TestStand Operator Interfaces

TestStand includes several operator interfaces, as shown in Figure 2. Each operator interface is a separate application program developed in LabVIEW, LabWindows/CVI, Microsoft Visual Basic .NET, C#, or C++ (MFC), and is available in both source and executable formats. The operator interfaces are fully customizable. Like the sequence editor, you can use the operator interfaces to start multiple concurrent executions, set breakpoints, and single-step. However, you cannot modify sequences in operator interfaces, and the operator interfaces do not display sequence variables, sequence parameters, step properties, and so on. The source code for the operator interfaces provides a starting point for customizing the existing operator interfaces or creating your own operator interface.


Figure 2. An Example of a TestStand Operator Interface


TestStand User Interface Controls

The TestStand User Interface (UI) Controls are a collection of ActiveX controls for creating custom user interfaces in TestStand. These controls simplify common user interface tasks, such as displaying sequences and executions, and facilitate the quick generation of complete, full-featured operator interfaces. You can use these controls in any programming environment that can host ActiveX controls.


TestStand API

The TestStand API is a set of DLLs that are exported through an ActiveX automation server. The sequence editor and TestStand UI Controls use the TestStand API, which you can call from any programming environment and that provides access to ActiveX automation servers, including code modules you write in LabVIEW, LabWindows/CVI, and Visual Studio. All TestStand operations, including sequence execution and development, user management, and report generation, can be controlled programmatically using the TestStand API.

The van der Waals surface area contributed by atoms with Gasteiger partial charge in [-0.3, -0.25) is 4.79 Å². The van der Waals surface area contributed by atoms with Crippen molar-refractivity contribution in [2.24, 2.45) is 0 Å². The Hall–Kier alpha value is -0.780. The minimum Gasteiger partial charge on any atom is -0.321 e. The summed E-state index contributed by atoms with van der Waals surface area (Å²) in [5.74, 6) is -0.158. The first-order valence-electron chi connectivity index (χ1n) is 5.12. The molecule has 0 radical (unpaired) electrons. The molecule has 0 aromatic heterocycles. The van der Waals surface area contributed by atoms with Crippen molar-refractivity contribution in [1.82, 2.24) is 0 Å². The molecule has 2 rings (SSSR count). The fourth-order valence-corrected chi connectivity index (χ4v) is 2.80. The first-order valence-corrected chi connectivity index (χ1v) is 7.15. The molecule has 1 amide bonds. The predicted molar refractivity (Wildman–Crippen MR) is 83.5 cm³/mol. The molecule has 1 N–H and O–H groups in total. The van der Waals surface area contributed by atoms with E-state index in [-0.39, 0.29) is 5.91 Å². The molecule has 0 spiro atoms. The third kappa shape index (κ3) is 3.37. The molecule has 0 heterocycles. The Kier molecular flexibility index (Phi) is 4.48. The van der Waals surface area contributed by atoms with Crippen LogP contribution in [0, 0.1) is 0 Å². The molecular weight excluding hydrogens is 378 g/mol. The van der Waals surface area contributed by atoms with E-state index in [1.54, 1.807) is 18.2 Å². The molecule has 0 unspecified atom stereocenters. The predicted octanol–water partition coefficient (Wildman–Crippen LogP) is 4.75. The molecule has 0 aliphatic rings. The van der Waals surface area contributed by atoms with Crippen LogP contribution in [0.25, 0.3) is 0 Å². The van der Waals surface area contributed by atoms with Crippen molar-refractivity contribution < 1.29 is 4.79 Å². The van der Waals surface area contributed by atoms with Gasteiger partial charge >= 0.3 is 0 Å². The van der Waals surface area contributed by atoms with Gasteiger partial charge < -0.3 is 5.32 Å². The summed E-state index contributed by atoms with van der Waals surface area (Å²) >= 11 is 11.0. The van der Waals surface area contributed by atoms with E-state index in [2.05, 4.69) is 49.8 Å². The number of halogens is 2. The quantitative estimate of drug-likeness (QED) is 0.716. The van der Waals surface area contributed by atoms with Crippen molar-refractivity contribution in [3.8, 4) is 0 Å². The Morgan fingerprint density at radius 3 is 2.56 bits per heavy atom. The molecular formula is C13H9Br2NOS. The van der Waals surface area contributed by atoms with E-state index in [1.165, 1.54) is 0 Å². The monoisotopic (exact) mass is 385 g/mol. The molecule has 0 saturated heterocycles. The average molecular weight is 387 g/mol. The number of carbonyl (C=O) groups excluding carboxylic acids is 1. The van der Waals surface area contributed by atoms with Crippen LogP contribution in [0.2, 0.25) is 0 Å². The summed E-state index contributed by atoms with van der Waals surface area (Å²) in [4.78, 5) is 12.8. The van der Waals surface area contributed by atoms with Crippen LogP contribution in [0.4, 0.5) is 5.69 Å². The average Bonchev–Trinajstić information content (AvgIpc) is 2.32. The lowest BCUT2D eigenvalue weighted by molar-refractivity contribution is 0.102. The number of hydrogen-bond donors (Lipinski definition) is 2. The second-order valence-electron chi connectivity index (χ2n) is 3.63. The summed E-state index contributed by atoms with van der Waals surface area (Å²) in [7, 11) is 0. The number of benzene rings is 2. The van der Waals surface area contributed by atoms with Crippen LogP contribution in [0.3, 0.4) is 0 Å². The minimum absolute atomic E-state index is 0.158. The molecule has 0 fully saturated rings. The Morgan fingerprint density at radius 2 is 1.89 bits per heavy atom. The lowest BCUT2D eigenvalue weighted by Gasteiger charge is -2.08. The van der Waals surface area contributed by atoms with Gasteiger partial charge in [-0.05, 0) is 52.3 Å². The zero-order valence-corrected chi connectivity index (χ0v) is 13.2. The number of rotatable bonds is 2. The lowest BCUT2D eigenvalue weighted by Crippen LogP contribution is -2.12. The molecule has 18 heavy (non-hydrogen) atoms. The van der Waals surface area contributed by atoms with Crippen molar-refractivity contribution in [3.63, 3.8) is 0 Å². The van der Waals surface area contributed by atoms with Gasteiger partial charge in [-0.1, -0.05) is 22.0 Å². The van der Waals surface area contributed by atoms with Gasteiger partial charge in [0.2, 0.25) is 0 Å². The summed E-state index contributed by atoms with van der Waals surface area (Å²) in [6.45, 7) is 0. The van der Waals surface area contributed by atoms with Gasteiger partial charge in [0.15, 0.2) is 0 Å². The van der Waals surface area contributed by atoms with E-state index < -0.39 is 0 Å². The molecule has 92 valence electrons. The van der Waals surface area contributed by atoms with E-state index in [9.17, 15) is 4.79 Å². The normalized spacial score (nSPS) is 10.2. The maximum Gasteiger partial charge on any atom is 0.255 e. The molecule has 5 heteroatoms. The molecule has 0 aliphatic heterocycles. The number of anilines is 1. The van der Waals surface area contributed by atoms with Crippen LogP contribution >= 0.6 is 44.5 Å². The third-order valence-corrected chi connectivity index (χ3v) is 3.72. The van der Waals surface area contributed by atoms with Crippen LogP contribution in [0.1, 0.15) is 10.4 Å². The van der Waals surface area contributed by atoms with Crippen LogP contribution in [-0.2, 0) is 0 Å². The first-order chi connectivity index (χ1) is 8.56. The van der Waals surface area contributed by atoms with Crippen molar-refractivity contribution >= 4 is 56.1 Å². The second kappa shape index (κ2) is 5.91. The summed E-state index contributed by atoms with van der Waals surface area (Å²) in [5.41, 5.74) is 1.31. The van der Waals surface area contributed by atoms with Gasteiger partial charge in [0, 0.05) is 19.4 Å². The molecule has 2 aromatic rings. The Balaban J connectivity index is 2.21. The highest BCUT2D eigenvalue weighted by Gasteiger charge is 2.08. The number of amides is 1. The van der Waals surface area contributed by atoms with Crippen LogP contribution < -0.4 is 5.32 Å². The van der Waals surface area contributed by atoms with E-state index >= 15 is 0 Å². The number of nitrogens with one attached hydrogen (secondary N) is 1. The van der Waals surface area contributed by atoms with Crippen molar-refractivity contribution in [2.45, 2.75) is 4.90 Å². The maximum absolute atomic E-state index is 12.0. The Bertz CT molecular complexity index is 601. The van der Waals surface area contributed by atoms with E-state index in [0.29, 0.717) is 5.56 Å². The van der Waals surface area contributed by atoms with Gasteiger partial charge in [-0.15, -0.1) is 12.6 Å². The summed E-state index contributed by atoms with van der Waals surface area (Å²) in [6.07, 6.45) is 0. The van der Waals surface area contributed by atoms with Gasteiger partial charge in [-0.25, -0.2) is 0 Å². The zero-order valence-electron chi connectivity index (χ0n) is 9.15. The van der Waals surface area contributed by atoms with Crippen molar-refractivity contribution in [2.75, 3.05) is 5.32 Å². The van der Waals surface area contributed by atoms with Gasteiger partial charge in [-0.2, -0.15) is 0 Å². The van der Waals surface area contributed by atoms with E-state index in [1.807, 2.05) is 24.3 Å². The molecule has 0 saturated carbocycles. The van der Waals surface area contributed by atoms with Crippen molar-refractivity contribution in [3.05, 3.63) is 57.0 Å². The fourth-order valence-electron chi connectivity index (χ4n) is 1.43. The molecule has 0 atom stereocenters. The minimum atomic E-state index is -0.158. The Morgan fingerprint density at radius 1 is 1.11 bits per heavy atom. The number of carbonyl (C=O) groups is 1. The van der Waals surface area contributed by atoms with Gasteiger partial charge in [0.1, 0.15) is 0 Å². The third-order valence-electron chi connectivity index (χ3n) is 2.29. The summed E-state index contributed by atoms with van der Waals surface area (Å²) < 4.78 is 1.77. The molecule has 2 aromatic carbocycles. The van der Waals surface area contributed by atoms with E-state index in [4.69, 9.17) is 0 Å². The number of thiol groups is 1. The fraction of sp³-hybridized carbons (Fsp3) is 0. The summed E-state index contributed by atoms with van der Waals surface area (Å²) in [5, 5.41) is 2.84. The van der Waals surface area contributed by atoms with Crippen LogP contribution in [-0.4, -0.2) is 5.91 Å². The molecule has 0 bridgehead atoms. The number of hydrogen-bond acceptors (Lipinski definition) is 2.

Variables and Properties

TestStand stores data values in variables and properties. Variables are properties you can freely create in certain contexts. You can have variables that are global to a sequence file or local to a particular sequence. You can also have station global variables, which have values that persist across different executions and even across different invocations of the sequence editor or operator interfaces. The TestStand Engine maintains the value of station global variables in a file on the computer on which it is installed. You can use TestStand variables to share data between tests written in different programming languages, even if the languages do not have compatible data representations. You can pass values you store in variables and properties to code modules. You can also use the TestStand API to access variable and property values directly from code modules. Each step in a sequence can have properties. For example, a step might have a floating-point measurement code property. The type of step determines its set of properties.